UC Berkeley students face academic, rent challenges amid UC Education Abroad Program suspensions

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After the UC Education Abroad Program, or UCEAP, was suspended amid COVID-19-related travel restrictions, the program’s students have faced challenges with rent and fulfilling academic requirements.

According to UCEAP spokesperson Myla Edmond, UCEAP programs were suspended on a rolling basis in March when travel to the program’s regions was banned. She added that once the program was suspended, students were told to return to the United States as soon as possible.

“It definitely was not what I expected to happen during my study abroad, but I would not trade the experience for anything,” said campus junior Madison Myers in an email. “I’m a double major so I was super worried about not getting credit for the semester, but it looks like it’s all going to work out fine, thankfully.”

Campus junior Christopher Quagliani studied abroad through UCEAP’s Made in Italy program and experienced similar challenges. He added that he was offered partial credit for classes taken in Italy, with the option to take an additional online course to finish the semester. To make up for the remaining credits, Quagliani decided to take extra courses over the summer.

While many other programs were able to terminate or refund parts of students’ housing contracts, the University of Copenhagen, or UCPH, Housing Foundation is continuing to enforce housing contracts, according to students in the Danish program.

“The obvious concerns are being held to a lease that is not being used,” said campus junior Peter Lopitz, a student in the Danish program, in an email.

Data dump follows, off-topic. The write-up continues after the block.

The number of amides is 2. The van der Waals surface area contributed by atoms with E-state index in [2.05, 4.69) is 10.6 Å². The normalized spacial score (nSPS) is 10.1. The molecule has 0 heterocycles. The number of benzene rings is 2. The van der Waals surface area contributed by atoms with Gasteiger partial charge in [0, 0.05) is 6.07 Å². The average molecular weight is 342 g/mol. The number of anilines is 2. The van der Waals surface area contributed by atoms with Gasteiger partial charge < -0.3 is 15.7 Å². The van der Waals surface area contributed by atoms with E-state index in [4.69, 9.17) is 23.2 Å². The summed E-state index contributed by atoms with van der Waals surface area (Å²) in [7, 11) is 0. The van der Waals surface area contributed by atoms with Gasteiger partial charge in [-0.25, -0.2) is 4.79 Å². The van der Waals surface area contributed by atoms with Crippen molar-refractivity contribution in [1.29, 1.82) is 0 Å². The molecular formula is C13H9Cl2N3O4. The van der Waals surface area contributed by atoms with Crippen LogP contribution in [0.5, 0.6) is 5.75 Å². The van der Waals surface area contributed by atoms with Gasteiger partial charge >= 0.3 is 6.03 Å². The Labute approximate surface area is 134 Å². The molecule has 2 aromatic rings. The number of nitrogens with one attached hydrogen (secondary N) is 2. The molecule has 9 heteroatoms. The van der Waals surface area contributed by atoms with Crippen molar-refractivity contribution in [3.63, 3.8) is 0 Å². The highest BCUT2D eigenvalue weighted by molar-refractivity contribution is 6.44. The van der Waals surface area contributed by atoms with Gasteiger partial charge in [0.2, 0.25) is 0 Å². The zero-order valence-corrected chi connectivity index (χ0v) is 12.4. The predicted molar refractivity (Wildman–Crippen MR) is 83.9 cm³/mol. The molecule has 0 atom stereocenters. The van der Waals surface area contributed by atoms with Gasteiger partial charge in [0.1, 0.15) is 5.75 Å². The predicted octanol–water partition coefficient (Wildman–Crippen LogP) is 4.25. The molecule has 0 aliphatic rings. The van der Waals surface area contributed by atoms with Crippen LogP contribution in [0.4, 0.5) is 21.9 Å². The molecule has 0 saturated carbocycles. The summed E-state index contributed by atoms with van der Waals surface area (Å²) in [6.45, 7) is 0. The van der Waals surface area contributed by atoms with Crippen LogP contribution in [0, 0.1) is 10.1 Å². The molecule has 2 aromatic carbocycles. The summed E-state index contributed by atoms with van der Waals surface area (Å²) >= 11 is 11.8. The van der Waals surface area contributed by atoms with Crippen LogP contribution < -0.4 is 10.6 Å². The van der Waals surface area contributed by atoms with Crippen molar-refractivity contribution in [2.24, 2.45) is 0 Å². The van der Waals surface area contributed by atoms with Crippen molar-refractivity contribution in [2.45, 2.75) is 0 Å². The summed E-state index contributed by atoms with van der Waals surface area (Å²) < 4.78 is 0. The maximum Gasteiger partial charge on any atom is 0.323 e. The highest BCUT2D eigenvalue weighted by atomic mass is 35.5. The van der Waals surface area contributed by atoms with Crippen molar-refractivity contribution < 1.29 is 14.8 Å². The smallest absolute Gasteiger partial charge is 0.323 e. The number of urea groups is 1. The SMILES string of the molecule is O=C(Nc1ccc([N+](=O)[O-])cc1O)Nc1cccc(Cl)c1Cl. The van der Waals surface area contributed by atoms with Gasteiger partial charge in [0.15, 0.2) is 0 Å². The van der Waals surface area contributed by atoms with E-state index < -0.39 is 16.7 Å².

Søren Peter Hvidegaard Jensen, director of UCPH Housing Foundation, said in an email that the foundation is an independent nonprofit fund that rents apartments through contracts of up to 10 years and subleases them to exchange and international students.

If students were allowed to cancel their contracts before the end date, this would entail higher rent costs for future students, as the foundation’s costs do not disappear, according to Jensen.

Jensen added that in Danish law, force majeure — a principle in which contract parties are not liable to withhold the contract during “extreme circumstances” beyond the control of both parties — is rarely mentioned in contracts.

“The main problem is that we should have had our contracts canceled as the rest of programs did,” said campus junior Caroline Kurtz. “A global pandemic hasn’t happened since 1918 — I would argue that this is a significant extenuating circumstance beyond the control of both parties.”

Kurtz added that she is trying to get legal representation in Denmark but that the situation is “scary” as she doesn’t know the repercussions of missing rent payments in a foreign country. According to Kurtz, she is one of 600 students who have signed a petition asking for contract cancellations.

Lopitz said UCEAP and the UCPH Housing Foundation have recommended that students file a travel insurance claim, which would cover up to $2,000. According to Lopitz, however, this would not be enough to cover the remaining rent and emergency flights home.

Edmond emphasized that UCEAP is “sympathetic” toward students, but because students organized their own housing through the UCPH Housing Foundation, UCEAP can only “urge” the foundation to “strongly reconsider” charging students the remainder of their rent.

“No one could truly predict the situation we are facing today to happen when it did, and many people are getting the short end of the stick,” Lopitz said in the email. “While being held to the contract is legally sound, it is a shame to not see people working together in a time like this to support everyone.”

Maria Young is the lead student life reporter. Contact her at [email protected] and follow her on Twitter at @maria_myoung.